Synthesis of Oxa-Bridged Analogues of Farnesyltransferase Inhibitor RPR 115135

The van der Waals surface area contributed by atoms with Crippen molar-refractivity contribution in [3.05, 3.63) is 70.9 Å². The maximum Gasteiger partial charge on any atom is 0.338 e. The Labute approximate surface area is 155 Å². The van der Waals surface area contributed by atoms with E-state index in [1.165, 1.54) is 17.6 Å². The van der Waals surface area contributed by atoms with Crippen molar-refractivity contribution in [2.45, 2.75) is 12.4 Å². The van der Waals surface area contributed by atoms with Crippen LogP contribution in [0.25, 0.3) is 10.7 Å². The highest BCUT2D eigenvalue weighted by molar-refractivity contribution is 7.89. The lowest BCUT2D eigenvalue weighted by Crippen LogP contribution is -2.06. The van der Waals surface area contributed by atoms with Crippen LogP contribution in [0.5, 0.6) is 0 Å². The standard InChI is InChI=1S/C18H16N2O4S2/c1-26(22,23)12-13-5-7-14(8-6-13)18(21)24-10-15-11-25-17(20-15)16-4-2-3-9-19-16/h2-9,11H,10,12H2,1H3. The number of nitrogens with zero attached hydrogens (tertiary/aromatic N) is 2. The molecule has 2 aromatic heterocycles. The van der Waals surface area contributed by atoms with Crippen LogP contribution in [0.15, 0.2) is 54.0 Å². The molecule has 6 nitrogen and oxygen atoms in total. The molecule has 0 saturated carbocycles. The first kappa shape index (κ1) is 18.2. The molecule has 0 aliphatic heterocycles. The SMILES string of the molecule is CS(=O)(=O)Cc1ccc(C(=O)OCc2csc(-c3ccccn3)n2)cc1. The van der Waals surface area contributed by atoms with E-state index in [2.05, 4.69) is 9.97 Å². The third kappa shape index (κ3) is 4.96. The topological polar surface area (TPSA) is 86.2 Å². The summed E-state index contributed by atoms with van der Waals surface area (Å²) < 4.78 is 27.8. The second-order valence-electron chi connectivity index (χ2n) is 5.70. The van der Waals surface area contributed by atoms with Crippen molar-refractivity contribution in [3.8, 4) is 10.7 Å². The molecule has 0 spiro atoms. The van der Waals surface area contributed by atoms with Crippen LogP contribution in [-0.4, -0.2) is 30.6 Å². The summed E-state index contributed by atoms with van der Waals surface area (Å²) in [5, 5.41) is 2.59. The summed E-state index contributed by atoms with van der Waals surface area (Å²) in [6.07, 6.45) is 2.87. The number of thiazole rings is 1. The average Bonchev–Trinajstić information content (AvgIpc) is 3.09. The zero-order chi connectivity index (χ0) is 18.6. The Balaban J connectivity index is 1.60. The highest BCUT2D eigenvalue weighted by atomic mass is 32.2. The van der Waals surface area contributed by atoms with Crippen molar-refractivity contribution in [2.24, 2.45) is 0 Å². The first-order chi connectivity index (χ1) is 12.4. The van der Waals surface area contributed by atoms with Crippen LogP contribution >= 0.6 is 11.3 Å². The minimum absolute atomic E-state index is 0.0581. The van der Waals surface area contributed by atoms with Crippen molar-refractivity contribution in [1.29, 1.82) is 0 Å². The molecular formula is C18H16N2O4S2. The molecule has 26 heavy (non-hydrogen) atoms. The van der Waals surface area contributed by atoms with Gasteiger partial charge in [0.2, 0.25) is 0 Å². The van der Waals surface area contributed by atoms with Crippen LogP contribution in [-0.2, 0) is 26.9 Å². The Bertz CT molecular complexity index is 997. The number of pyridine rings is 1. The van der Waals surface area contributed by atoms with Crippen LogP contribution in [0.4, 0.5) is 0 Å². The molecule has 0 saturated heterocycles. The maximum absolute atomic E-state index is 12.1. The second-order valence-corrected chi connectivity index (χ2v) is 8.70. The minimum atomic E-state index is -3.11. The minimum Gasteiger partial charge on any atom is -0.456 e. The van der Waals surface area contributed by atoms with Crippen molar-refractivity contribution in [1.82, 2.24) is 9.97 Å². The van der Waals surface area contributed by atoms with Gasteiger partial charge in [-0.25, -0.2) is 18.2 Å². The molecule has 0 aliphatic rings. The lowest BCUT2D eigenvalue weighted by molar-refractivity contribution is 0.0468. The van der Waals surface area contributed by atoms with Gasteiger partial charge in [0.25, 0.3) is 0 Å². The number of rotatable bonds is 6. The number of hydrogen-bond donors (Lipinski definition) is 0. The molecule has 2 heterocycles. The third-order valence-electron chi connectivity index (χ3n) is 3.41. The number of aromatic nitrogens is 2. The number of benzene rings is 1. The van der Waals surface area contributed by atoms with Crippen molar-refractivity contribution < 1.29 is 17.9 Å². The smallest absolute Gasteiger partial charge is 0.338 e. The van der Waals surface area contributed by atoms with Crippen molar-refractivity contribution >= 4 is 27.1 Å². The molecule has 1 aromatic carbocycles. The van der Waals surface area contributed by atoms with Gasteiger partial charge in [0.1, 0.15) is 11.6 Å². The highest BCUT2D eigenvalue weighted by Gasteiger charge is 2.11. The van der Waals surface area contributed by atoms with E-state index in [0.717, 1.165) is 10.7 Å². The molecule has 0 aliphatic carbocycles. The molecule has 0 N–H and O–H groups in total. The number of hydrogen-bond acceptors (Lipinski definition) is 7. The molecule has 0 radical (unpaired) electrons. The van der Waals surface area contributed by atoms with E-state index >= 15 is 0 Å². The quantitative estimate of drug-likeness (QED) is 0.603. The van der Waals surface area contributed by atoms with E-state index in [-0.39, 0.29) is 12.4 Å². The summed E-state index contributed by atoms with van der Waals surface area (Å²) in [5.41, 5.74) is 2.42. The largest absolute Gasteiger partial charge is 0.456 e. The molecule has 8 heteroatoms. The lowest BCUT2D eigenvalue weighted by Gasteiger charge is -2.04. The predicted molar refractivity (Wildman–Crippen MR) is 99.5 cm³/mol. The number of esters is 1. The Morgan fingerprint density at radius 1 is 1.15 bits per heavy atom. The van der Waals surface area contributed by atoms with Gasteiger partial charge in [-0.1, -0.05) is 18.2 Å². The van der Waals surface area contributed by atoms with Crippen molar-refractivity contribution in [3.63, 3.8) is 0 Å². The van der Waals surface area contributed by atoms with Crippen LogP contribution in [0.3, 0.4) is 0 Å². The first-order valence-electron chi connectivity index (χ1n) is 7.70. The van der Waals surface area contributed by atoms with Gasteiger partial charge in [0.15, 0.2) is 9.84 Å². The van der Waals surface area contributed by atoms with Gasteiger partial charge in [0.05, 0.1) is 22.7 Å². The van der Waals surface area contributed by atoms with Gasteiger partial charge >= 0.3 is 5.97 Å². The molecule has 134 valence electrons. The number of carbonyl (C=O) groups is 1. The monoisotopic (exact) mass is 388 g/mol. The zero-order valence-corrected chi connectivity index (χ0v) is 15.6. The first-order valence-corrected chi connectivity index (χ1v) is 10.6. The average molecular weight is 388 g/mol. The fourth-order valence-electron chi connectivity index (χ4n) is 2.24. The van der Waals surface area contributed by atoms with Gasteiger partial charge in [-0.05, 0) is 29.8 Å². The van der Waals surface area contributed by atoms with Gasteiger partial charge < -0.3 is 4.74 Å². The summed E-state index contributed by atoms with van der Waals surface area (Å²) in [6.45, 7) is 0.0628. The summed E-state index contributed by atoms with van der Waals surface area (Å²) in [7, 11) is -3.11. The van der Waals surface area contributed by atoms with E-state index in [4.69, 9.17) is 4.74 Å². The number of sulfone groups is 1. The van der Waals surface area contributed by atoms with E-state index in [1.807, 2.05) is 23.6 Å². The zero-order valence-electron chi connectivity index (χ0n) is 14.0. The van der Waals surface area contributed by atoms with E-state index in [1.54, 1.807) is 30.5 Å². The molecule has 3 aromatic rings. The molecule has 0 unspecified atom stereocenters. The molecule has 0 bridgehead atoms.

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<ul><li><p>Synthesis of Oxa-Bridged Analogues of FarnesyltransferaseInhibitor RPR 115135</p><p>Celine Martin, Patrick Mailliet, and Jacques Maddaluno*,</p><p>Laboratoire des Fonctions Azotees et Oxygenees Complexes de l'IRCOF, UMR 6014 CNRS,Universite de Rouen, 76821 Mont St Aignan, France, and Aventis-Pharma SA, Centre de Recherche de</p><p>Vitry-Alfortville, 13 quai Jules Guesde, 94403 Vitry-sur-Seine Cedex, France</p><p></p><p>Received January 5, 2001</p><p>Two synthetic routes to new oxygen-bridged analogues of farnesyltransferase inhibitors are describedthat follow either a [3 + 2]/[4 + 2] or a [4 + 2]/[3 + 2] sequence of reactions. The first approach hasbeen achieved by reacting the in situ generated phenylisobenzofuran (PIBF) 4 with pyrroline 5aand has led stereoselectively to racemic 18, which was transformed in a few steps into the targetmolecule 2. The second pathway relies on a key intermediate 6, obtained either by condensation ofPIBF with methyl acrylate, followed by a deprotonation/selenation and an oxidation/eliminationsequence, or by cycloaddition between PIBF and R-phenylselenoacrylate 11, followed by the sameoxidation/elimination sequence. The reaction of 6 with amino dipole 7 gives diastereoselective accessto pyrrolidine 25, a precursor of the second target 3, an epimer of 2.</p><p>Introduction</p><p>The central role played by mutations of the Ras proteinin human cancerogenesis, especially in colon and pan-creas tumors, has been well documented lately.1 Threedifferent mutation types, the so-called Harvey-Ras, Neu-roblastoma-Ras, and Kirsten-Ras 4B, have been identi-fied and are characterized by their C-terminal variations.The early steps of the regular cell division process involvethe farnesylation and binding of the Ras-GDP protein tothe inner wall of the cell. This event, followed by aphosphorylation into Ras-GTP, induces a signal cascadeending with the translocation into the nucleus and thegene transcription activation. Because it is unable toswitch back from the Ras-GTP to the Ras-GDP form, themutated protein keeps on firing a continuous cell prolif-eration signal. Among the various biochemical strategiesstudied to reverse this phenomenon, the inhibition offarnesyl transferase (FT), which prevents the Ras-GDPfixation on the cell wall, has turned out to be the mostefficient one and has opened promising new directionsin cancer therapy. There is, however, one major difficultyassociated with this approach, and that is the selectiveinhibition of FT with respect to related enzymes such asgeranylgeranyltransferase (GGT), of which Ras is also asubstrate. Several classes of compounds have beendeveloped to reach an acceptable level of selectivity,among which is the benzo[f]perhydroisoindole (BPHI)class.</p><p>Compounds such as RPR 115135 (1, Figure 1), whichcombines a remarkably low GGT inhibition profile withan elevated cellular potency and moderate in vivo activi-ties,2 constitutes a particularly effective lead molecule inthis series. A large investigation on the structure-activity relationship has already been achieved aroundthis skeleton and has revealed key features such as the</p><p>presence of two aromatic rings, one on the lateral amidechain and the other one at the 9 position.2 However,several other important structural characteristics suchas the nature of the bridging element, or the position ofthe angular acid group, have not been taken into accountyet. The possible role played by these fragments in thedrug-enzyme interaction led us to prepare the two newanalogues displayed in Figure 1, i.e., 2 (RPR 225,370)and 3 (RPR 222,490). We present in this paper thedifferent synthetic pathways we have studied to accessthese compounds.</p><p>Results and Discussion</p><p>The synthesis of the skeleton of 2 and 3 has beentackled through the routes summarized in Figure 2,</p><p> Universite de Rouen. Rhone-Poulenc Rorer, currently Aventis-Pharma SA.(1) Bos, J. L. Cancer Res. 1989, 49, 4682.</p><p>(2) Mailliet, P.; Laoui, A.; Bourzat, J. D.; Capet, M.; Cheve, M.;Commercon, A.; Dereu, N.; Le Brun, A.; Martin, J. P.; Peyronel, J. F.;Salagnad, C.; Thompson, F.; Zucco, M.; Guitton, J. D.; Pantel, G.;Bissery, M. C.; Brealey, C.; Lavayre, J.; Lelievre, Y.; Riou, J. F.;Vrignaud, P.; Duchesne, M.; Lavelle, F. In Farnesyltransferase andGeranylgeranyltransferase Inhibitors in Cancer and CardiovascularTherapy; Sebti, S., Ed.; Humana Press: Totowas, NJ, in press.</p><p>Figure 1. Farnesyl transferase inhibitor RPR 115135 and itsanalogues.</p><p>3797J. Org. Chem. 2001, 66, 3797-3805</p><p>10.1021/jo0100188 CCC: $20.00 2001 American Chemical SocietyPublished on Web 05/10/2001</p></li><li><p>corresponding to disconnections based on either a [3 +2]/[4 + 2] or a [4 + 2]/[3 + 2] cycloaddition sequence. Thekey step in route A relies on the reaction betweenphenylisobenzofuran 4 and the pyroline 5. In route B,the tetracyclic skeleton is obtained by addition of dipole7 (derived from amine 9) on the double bond of 6. Thislatter compound can be obtained from the correspondingR-selenoester 8. Two possibilities open at that stage, thefirst one (B1) relying on ester 10, obtained by reactingPIBF 4 and an acrylate. The second path of the fork (B2)is based on the direct reaction between 4 and theR-selenoacrylate 11. We will see in the following that eachof these pathways A and B leads stereoselectively toprecursors of 2 and 3, respectively.</p><p>Route A: Access to Analogue 2</p><p>Let us first discuss the case of route A. The twopartners needed for this approach are relatively easy toprepare. The pyroline skeleton of 5 is indeed accessiblethrough the [3 + 2] scheme proposed by Sakurai andAchiwa (Scheme 1).3 The reaction of chloromethylbutylether 12 with lithium amide 13 provides the tertiaryamine 9. The action of a catalytic amount of trifluoro-acetic acid on the latter in methylene chloride generatesthe dipole 7, which reacts in situ with methyl propiolateat room temperature to yield pyroline 5a in 59% yield.</p><p>On the other hand, phenylisobenzofuran 4 is a well-known compound of which synthesis have been describedunder both acidic and basic conditions.4 An acidic me-dium was anticipated to be hardly compatible with thestrained oxygen bridge in the expected adducts. We havethus preferred to prepare the diene through a basic</p><p>process and resorted to the method described by Tobiaand Rickborn,4c which relies on phthalane 17 (Scheme2). This compound has been obtained following Rodrigoand co-workers convenient procedure.5 Thus, acetaliza-tion of o-bromobenzaldehyde 14 followed by bromine-lithium exchange and benzaldehyde condensation pro-vides alcohol 16, which cyclizes in methanol in thepresence of acidic Dowex 50W-X2. The phthalane 17obtained presents a syn/anti ratio of 43:57. Addition ofn-butyllithium to 17 triggers a -elimination and affords,after tert-butyl alcohol quenching,6 the 1-phenylisoben-zofuran (PIBF) 4. This diene has not been isolated orpurified and has been trapped in situ by pyrroline 5aunder mild thermal conditions (3 h 20 min at 55 C inTHF). A single adduct 18 was recovered after flashchromatography on silica gel in a mediocre 22% yield forthe two steps (Scheme 2).</p><p>The NMR analysis indicates that the ring junctionproton H11 appears as a doublet, indicative of both theregioselectivity and exo (with respect to the ester group)selectivity of this reaction. The coupling between H11 andH4 is indeed characteristic of the -orientation of H11. The</p><p>(3) (a) Hosomi, A.; Sakata, Y.; Sakurai, H. Chem. Lett. 1984, 1117.(b) Terao, Y.; Kotaki, H.; Imai, N.; Achiwa, K. Chem. Pharm. Bull.1985, 33, 2762.</p><p>(4) (a) Keay, B. A.; Plaumann, H. P.; Rajapaksa, D.; Rodrigo, R. Can.J. Chem. 1983, 61, 1987. (b) Hayakawa, K.; Yamaguchi, Y.; Kane-matsu, K. Tetrahedron Lett. 1985, 26, 2689. (c) Tobia, D.; Rickborn,B. J. Org. Chem. 1986, 51, 3849. (d) Porsey, S. P.; Rajapaksa, D.;Taylor, N. J.; Rodrigo, R. J. Org. Chem. 1989, 54, 4280.</p><p>(5) (a) Plaumann, H. P.; Smith, J. G.; Rodrigo, R. J. Chem. Soc.Chem. Commun. 1980, 354. (b) Kuroda, T.; Takahashi, M.; Kondo, K.;Iwasaki, T. J. Org. Chem. 1996, 61, 9560.</p><p>(6) Using methanol to quench this reaction leads to a doubleconjugated addition of lithium methylate on methyl propiolate, provid-ing to the known 2,2-dimethoxy methyl propionate. See, for instance:(a) Walia, J. S.; Walia, A. S. J. Org. Chem. 1976, 41, 3765. (b) Bertz,S. H.; Dabbagh, G.; Cotte, P. J. Org. Chem. 1982, 47, 2216. (c) Tietze,L. F.; Meier, H.; Voss, E. Synthesis 1988, 274. (d) Hosokawa, T.; Aoki,S.; Murahashi, S. I. Synthesis 1992, 558.</p><p>Figure 2. Three retrosynthetic routes to analogue 2 and 3 skeleton.</p><p>Scheme 1 Scheme 2</p><p>3798 J. Org. Chem., Vol. 66, No. 11, 2001 Martin et al.</p></li><li><p>latter, in the R-position, would correspond to a singlet,due to the 90 dihedral angle between H11 and H4, asevidenced below. This exo selectivity can be rationalizedby a putative - interaction taking place between thebenzylic part of 5a and the cyclohexadienic moiety of 4(Figure 3).</p><p>The following functionalization steps to convert adduct18 into analogue 2 first go through a debenzylation. Allattempts made to hydrogenolyze 18 in the presence ofpalladium hydroxide (Pearlmans catalyst) have re-mained unsuccessful, despite several attempts to varythe pressure, the solvent, and the temperature. TheN-dealkylation of tertiary amines is known to be possibleby the action of vinyl chloroformate (Voc-Cl).7 The addi-tion of 2 equiv of vinylchloroformate to 18 in dichlo-romethane in the presence of 2 equiv of pyridine providescarbamate 19 in 49% yield (Scheme 3). The unprotectedpyrrolidine 20 is then obtained in 41% yield by refluxing19 in a methanol solution of hydrochloric acid for 4 h.The final coupling between 20 and the known8 R-(2-methoxyphenyl)acrylic acid has been accomplished throughits chloride 21 in standard conditions.9 The low 26% yieldin the target amide 2 corresponds to an nonoptimizedreaction.</p><p>In conclusion, this study of route A indicates that the[4 + 2] cycloaddition between PIBF 4 and pyrroline 5a</p><p>provides the expected tetracyclic adducts in modest yieldsbut in a fully diastereoselective way. The following func-tionalization steps have been achieved to connect theresulting adduct to the lateral chain determined from apreliminary structure-activity relationship study.2 Thesamples thus obtained have been evaluated for their invitro activities as farnesyltransferase inhibitors (seebelow).10</p><p>Route B: Synthesis of Analogue 3</p><p>The most convergent B-type approach to the key-synthon 6 requires methylpropiolate and PIBF 4 (Figure4). Unfortunately, no reaction was observed betweenthese compounds (or propiolic acid and PIBF) at roomtemperature, while a complex mixture of products, fromwhich no cycloadduct could be identified, was recoveredafter 4 h 30 min at 100 C in toluene. We have thereforetried to prepare 6 through the oxidation of the corre-sponding R-selenoesters 8, accessible through routes B1or B2 (Figure 2).</p><p>We first considered the B1 approach by reacting freshlyprepared 4 with methyl acrylate at room temperature for3 h (Scheme 4). The adduct 23a is obtained as a mixtureof isomers in an overall 48% yield. Examples taken fromthe literature suggest that a mixture of regioisomers wasto be expected, even if mainly the ortho substitutionpattern could be anticipated.11 A careful NMR analysisled us to the conclusion that only the ortho regioisomer23a represented had been obtained as a 38:62 mixtureof endo and exo isomers.</p><p>(7) (a) Olofson, R. A.; Yamamoto, Y. S.; Wancowicz, D. J. Tetrahe-dron Lett. 1977, 1563. (b) Olofson, R. A.; Schnur, R. C.; Bunes, L.; Pepe,J. P. Tetrahedron Lett. 1977, 1567.</p><p>(8) Giraud, E.; Luttmann, C.; Lavelle, F.; Riou, J. F.; Mailliet, P.;Laoui, A. J. Med. Chem. 2000, 43, 1807.</p><p>(9) Only a slight excess of thionyl chloride is to be used to convertthe acid 25 into its chloride 26, since a conjugated addition of chlorideonto the acrylate double bond can occur.</p><p>(10) Martin, C.; Pichon, N.; Harrison-Marchand, A.; Maddaluno, J.;Mailliet, P., to be published.</p><p>Figure 3. Endo and exo approaches of phenylisobenzofuran21 by pyroline 3a.</p><p>Scheme 3</p><p>Scheme 4</p><p>Figure 4. Routes between phenylisobenzofuran 21 and ester22.</p><p>Synthesis of Analogues of RPR 115135 J. Org. Chem., Vol. 66, No. 11, 2001 3799</p></li><li><p>A peculiar coupling pattern between their protons H2and proton H1 is worth underlining. Molecular models(as well as the AM1 optimization of 23a endo, Figure 5)indeed show that the bridgehead proton H1 lies in a planemore or less perpendicular to the H2 syn to the bridgingoxygen (H2), leading to their almost null couplingconstant.12 This topological peculiarity can be confusingsince a superficial analysis of the NMR spectrum coulderroneously suggest that the meta regioisomer is ob-tained selectively. The preferred ortho regioselectivitycan be qualitatively rationalized on the basis of the AM1analysis of the HOMO coefficients of 4 (Table 1), albeitonly very small differences are obtained at this level ofcalculation for the reagent alone and in its steady state.Regarding the tendency to an exo-favored addition, it isoften reported for isobenzofurans13 but remains difficultto explain. The attribution of the endo and exo structuresto the isomers is based on the analysis of the NMRcoupling constants. H2 is indeed identified through its</p><p>coupling with H1, while the amplitude of its couplingconstant with H3 determines the syn or anti characterbetween H3 and H2, thus the exo or endo character of23a.</p><p>The possible influence of steric factors on both theregio- and endo/exo selectivities of this reaction has beenconsidered. The access to other regioisomers of 3 wasindeed attractive to extend the structure/activity rela-tionship study in this series, and reversing the regiose-lectivity of the above cycloaddition seemed possibleconsidering the low differences between orbitalar coef-ficients in the HOMO of 4 (Table 1). To increase thedienophile bulkiness, we resorted to tert-butyl acrylate.Its cycloaddition with PIBF takes place at reflux ofTHF in 2 h and provides adduct 23b in 73% yield.14The regioselectivity remains unaltered while the endoselectivity is slightly enhanced (endo/exo ) 57:43, Scheme4). Mellor and Webb have reported a comparable im-provement of the endo preference with the increase ofthe steric hindrance of the acrylates.15 The ease ofapproach of the isobenzofuran nucleus has been alsomodified replacing the phenyl group of 4 by an o-tolylappendage. The o-tolylisobenzofuran 22 has been pre-pared following the procedure described above (Scheme2). Its reaction with methyl acrylate takes place at roomtemperature and provides adduct 24 in 49% yield after3 h. The regioselectivity is once more unchanged and theendo/exo ratio is 44:56 (Scheme 4). This set of experi-ments tends to indicate that the regio- and the endose-lectivity can hardly be influenced by the choice of thepartners.</p><p>The oxidation step needed to set the double bond in 6has been achieved through deprotonation and selenationof 23. As reported previously,16 KHMDS is well suited tothis task, provided diphenyl diselenide is added to themediu...</p></li></ul>